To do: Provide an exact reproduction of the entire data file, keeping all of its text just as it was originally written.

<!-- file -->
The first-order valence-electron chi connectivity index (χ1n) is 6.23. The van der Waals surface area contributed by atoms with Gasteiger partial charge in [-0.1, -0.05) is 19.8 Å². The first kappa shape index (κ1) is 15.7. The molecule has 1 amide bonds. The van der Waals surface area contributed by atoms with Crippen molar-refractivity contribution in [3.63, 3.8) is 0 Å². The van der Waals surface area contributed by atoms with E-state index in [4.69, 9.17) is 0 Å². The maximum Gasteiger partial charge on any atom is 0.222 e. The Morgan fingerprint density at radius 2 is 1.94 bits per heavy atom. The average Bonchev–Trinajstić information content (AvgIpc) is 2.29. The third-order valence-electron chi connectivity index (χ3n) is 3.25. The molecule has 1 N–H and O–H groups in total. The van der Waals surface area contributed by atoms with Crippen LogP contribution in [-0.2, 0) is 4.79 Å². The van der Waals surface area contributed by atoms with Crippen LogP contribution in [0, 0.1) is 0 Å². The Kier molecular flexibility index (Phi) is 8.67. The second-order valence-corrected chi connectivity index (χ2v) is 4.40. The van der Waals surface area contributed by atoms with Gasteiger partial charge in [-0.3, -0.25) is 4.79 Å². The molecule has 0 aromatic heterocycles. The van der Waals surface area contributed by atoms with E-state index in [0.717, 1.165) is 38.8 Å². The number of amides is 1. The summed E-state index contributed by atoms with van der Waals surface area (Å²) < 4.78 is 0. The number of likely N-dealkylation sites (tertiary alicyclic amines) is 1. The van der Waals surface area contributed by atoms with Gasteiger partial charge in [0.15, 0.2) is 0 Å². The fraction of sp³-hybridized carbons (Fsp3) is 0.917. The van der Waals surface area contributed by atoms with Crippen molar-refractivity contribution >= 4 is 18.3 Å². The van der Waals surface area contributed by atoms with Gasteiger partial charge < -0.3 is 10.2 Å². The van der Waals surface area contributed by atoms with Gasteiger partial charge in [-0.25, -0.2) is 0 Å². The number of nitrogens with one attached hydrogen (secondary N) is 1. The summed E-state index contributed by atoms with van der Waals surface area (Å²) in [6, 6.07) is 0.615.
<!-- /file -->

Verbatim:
The first-order valence-electron chi connectivity index (χ1n) is 6.23. The van der Waals surface area contributed by atoms with Gasteiger partial charge in [-0.1, -0.05) is 19.8 Å². The first kappa shape index (κ1) is 15.7. The molecule has 1 amide bonds. The van der Waals surface area contributed by atoms with Crippen molar-refractivity contribution in [3.63, 3.8) is 0 Å². The van der Waals surface area contributed by atoms with E-state index in [4.69, 9.17) is 0 Å². The maximum Gasteiger partial charge on any atom is 0.222 e. The Morgan fingerprint density at radius 2 is 1.94 bits per heavy atom. The average Bonchev–Trinajstić information content (AvgIpc) is 2.29. The third-order valence-electron chi connectivity index (χ3n) is 3.25. The molecule has 1 N–H and O–H groups in total. The van der Waals surface area contributed by atoms with Crippen LogP contribution in [-0.2, 0) is 4.79 Å². The van der Waals surface area contributed by atoms with Crippen LogP contribution in [0, 0.1) is 0 Å². The Kier molecular flexibility index (Phi) is 8.67. The second-order valence-corrected chi connectivity index (χ2v) is 4.40. The van der Waals surface area contributed by atoms with Gasteiger partial charge in [-0.3, -0.25) is 4.79 Å². The molecule has 0 aromatic heterocycles. The van der Waals surface area contributed by atoms with E-state index in [0.717, 1.165) is 38.8 Å². The number of amides is 1. The summed E-state index contributed by atoms with van der Waals surface area (Å²) < 4.78 is 0. The number of likely N-dealkylation sites (tertiary alicyclic amines) is 1. The van der Waals surface area contributed by atoms with Gasteiger partial charge in [0.15, 0.2) is 0 Å². The fraction of sp³-hybridized carbons (Fsp3) is 0.917. The van der Waals surface area contributed by atoms with Crippen molar-refractivity contribution >= 4 is 18.3 Å². The van der Waals surface area contributed by atoms with Gasteiger partial charge < -0.3 is 10.2 Å². The van der Waals surface area contributed by atoms with Gasteiger partial charge in [-0.25, -0.2) is 0 Å². The number of nitrogens with one attached hydrogen (secondary N) is 1. The summed E-state index contributed by atoms with van der Waals surface area (Å²) in [6, 6.07) is 0.615.